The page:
Health & Science

Dave Foster / West Virginia Rural Water Association

It’s been happening for years - water systems are slowly coming to a breaking point. The next episode of Inside Appalachia explores one legacy of the coal mining industry - crumbling water infrastructure.

Dona Wells walked through what’s left of the EMW Women’s Clinic in Lexington, Kentucky. Boxes fill what use to be offices. Sterilized medical supplies are in disarray. A light flickers on and off in the back hallway. She doesn’t see a point in fixing it. At 75, she still runs 25 miles a week, but Wells is tired.

“I was going to retire anyway, probably this year,” she said. But I wanted to do it on my terms, not Gov. Bevin’s terms.”

The chemical giant DuPont made an offer Monday to pay more than half-a-billion dollars to settle water contamination lawsuits pending in federal court.


Born Addicted: The Race To Treat The Ohio Valley’s Drug-Affected Babies

Feb 4, 2017
Pregnant, woman, profile
John Ted Dagatano

She asked to not be identified. And it’s understandable given the stigma attached to addiction. For this story, we’ll call her “Mary.”

Mary lives in eastern Kentucky and has struggled with an addiction that began with painkillers and progressed to heroin.

“As soon as I opened my eyes, I had to get it,” Mary said. “And even when I did get it, then I had to think of the next way that I was going to get.”

Marshall County
Wikimedia / wikimedia

A medical helicopter base is planned this year in Marshall County to serve area patients.

The Intelligencer/Wheeling News-Register reports officials made the announcement Thursday.

Hollyanne Haeder, Simon Haeder, Haeder
Simon Haeder

Childcare costs are high no matter where you are in the country. But in West Virginia, it's even worse - according to a 2016 report by the think tank New America and Care.com, parents in the Mountain State shoulder the highest cost burden, spending about 45 percent of the state's median household income on childcare.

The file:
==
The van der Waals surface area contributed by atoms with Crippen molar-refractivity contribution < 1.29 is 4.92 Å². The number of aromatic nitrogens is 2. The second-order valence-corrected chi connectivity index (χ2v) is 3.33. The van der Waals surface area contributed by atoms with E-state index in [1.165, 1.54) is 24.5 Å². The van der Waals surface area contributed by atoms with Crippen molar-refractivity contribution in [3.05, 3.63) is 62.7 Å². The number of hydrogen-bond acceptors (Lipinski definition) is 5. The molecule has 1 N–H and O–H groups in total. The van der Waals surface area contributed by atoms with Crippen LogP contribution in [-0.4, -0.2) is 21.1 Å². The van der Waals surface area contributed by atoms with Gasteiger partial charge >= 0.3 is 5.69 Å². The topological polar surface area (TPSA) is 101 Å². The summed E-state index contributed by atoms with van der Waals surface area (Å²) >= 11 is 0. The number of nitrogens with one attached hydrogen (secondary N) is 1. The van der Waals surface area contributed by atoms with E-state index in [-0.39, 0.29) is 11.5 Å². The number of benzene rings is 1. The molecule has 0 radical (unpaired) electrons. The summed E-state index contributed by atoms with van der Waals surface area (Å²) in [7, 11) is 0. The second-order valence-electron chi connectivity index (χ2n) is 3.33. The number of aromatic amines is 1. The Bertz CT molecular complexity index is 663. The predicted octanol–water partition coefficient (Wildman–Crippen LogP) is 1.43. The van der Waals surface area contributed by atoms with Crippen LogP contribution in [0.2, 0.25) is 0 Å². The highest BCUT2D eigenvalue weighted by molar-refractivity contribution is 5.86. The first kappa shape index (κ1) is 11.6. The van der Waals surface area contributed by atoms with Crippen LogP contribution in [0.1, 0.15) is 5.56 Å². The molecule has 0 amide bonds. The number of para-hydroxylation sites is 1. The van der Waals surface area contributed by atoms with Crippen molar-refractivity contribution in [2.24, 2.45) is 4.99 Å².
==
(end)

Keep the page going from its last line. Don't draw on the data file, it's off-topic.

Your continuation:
pills
Wikimedia Commons

A West Virginia Board of Pharmacy report says a prescription drug used to treat nerve pain is contributing to a sharp increase of overdose deaths in the state.

The Charleston Gazette-Mail reports the number of fatal overdoses involving gabapentin in West Virginia jumped from three in 2010 to 109 in 2015. The number of 2016 deaths are still being counted.

AP images

Two nominees for the new administration who could have a lot of influence in our region will be on Capitol Hill this week.  President-elect Donald Trump’s choices for secretary of commerce and the  Environmental Protection Agency both have confirmation hearings in the Senate.

Health, doctor, nurse, mask, breathing, health insurance
Dollar Photo Club

Latest enrollment figures show that 32,855 West Virginians signed up for 2017 coverage under the Affordable Care Act as of Dec. 24, 2016. 

CAFEE, natural gas, methane, vehicle, car
West Virginia University


A study released today by the Center for Alternative Fuels Engines and Emissions at West Virginia University examines data collected on methane emissions of natural gas engines from "pump-to-wheel," meaning from natural gas fueling stations and heavy-duty vehicles themselves. 

Flood, Clendenin
Kara Lofton / West Virginia Public Broadcasting

A National Weather Service meteorologist called it a "1-in-1,000-year" storm. By the time it was over, 23 West Virginians were dead.

Flooding that ravaged the state in late June was voted the No. 1 news story in 2016 in West Virginia by Associated Press member newspapers and broadcasters.

W.Va. Settling Drug Suit Against 2 More Distributors

Dec 28, 2016
Hydrocodone pills
Toby Talbot / AP

Two major prescription drug distributors have agreed to settle a West Virginia lawsuit alleging they fueled West Virginia's opioid epidemic with excessively large shipments of painkillers into the state over several years.

 

Boone County Circuit Court Judge William Thompson disclosed the “settlement in principle” in an order Tuesday cancelling further proceedings.

BRNI
Anne Li / West Virginia Public Broadcasting

In the decade-long court case William K. Stern, et al. vs. Chemtall, Inc., et al., workers in coal preparation and wastewater treatment sought medical monitoring for the potential increase of neurological problems caused by exposure to hazardous materials used in their jobs.

As part of the $13.95 million settlement, workers can now use a free health monitoring program. About $6 million went to plaintiffs' attorneys, according to the West Virginia Record. The legal teams decided that the remaining roughly $6 million should be divided equally between the Blanchette Rockefeller Neurosciences Institute at West Virginia University and the Robert C. Byrd Center for Rural Health at Marshall University. 

DuPont's Washington Works
Parkersburg News & Sentinel

The third case of some 3500 against the chemical company DuPont reached an initial verdict today. The case stems from the company’s widespread water contamination with a chemical known as C8.


The Branham Family
Benny Becker / Ohio Valley ReSource